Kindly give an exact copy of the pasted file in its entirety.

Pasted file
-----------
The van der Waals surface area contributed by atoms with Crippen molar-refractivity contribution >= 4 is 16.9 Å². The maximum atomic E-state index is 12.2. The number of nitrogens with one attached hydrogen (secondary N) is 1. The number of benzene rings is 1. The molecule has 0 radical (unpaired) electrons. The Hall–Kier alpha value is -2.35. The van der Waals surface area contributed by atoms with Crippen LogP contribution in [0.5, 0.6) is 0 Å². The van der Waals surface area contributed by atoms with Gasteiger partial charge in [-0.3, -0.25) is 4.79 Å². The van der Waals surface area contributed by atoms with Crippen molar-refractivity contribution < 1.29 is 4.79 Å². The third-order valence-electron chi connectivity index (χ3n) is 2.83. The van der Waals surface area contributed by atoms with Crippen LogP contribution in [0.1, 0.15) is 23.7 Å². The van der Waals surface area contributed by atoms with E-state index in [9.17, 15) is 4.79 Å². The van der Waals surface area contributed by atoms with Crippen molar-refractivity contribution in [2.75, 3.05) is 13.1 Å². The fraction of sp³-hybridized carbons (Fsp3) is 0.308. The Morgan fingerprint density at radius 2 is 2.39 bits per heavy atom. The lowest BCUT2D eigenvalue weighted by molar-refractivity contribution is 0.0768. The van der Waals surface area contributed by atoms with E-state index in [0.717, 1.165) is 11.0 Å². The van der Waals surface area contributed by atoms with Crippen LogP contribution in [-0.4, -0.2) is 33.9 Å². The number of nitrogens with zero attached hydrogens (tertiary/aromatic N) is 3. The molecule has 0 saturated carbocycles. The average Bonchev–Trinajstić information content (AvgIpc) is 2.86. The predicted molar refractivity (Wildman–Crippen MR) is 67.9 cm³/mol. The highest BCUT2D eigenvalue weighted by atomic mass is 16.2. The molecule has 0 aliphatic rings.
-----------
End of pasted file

The van der Waals surface area contributed by atoms with Crippen molar-refractivity contribution >= 4 is 16.9 Å². The maximum atomic E-state index is 12.2. The number of nitrogens with one attached hydrogen (secondary N) is 1. The number of benzene rings is 1. The molecule has 0 radical (unpaired) electrons. The Hall–Kier alpha value is -2.35. The van der Waals surface area contributed by atoms with Crippen LogP contribution in [0.5, 0.6) is 0 Å². The van der Waals surface area contributed by atoms with Gasteiger partial charge in [-0.3, -0.25) is 4.79 Å². The van der Waals surface area contributed by atoms with Crippen molar-refractivity contribution < 1.29 is 4.79 Å². The third-order valence-electron chi connectivity index (χ3n) is 2.83. The van der Waals surface area contributed by atoms with Crippen LogP contribution in [0.1, 0.15) is 23.7 Å². The van der Waals surface area contributed by atoms with E-state index in [9.17, 15) is 4.79 Å². The van der Waals surface area contributed by atoms with Crippen molar-refractivity contribution in [2.75, 3.05) is 13.1 Å². The fraction of sp³-hybridized carbons (Fsp3) is 0.308. The Morgan fingerprint density at radius 2 is 2.39 bits per heavy atom. The lowest BCUT2D eigenvalue weighted by molar-refractivity contribution is 0.0768. The van der Waals surface area contributed by atoms with E-state index in [0.717, 1.165) is 11.0 Å². The van der Waals surface area contributed by atoms with Crippen LogP contribution in [-0.4, -0.2) is 33.9 Å². The number of nitrogens with zero attached hydrogens (tertiary/aromatic N) is 3. The molecule has 0 saturated carbocycles. The average Bonchev–Trinajstić information content (AvgIpc) is 2.86. The predicted molar refractivity (Wildman–Crippen MR) is 67.9 cm³/mol. The highest BCUT2D eigenvalue weighted by atomic mass is 16.2. The molecule has 0 aliphatic rings.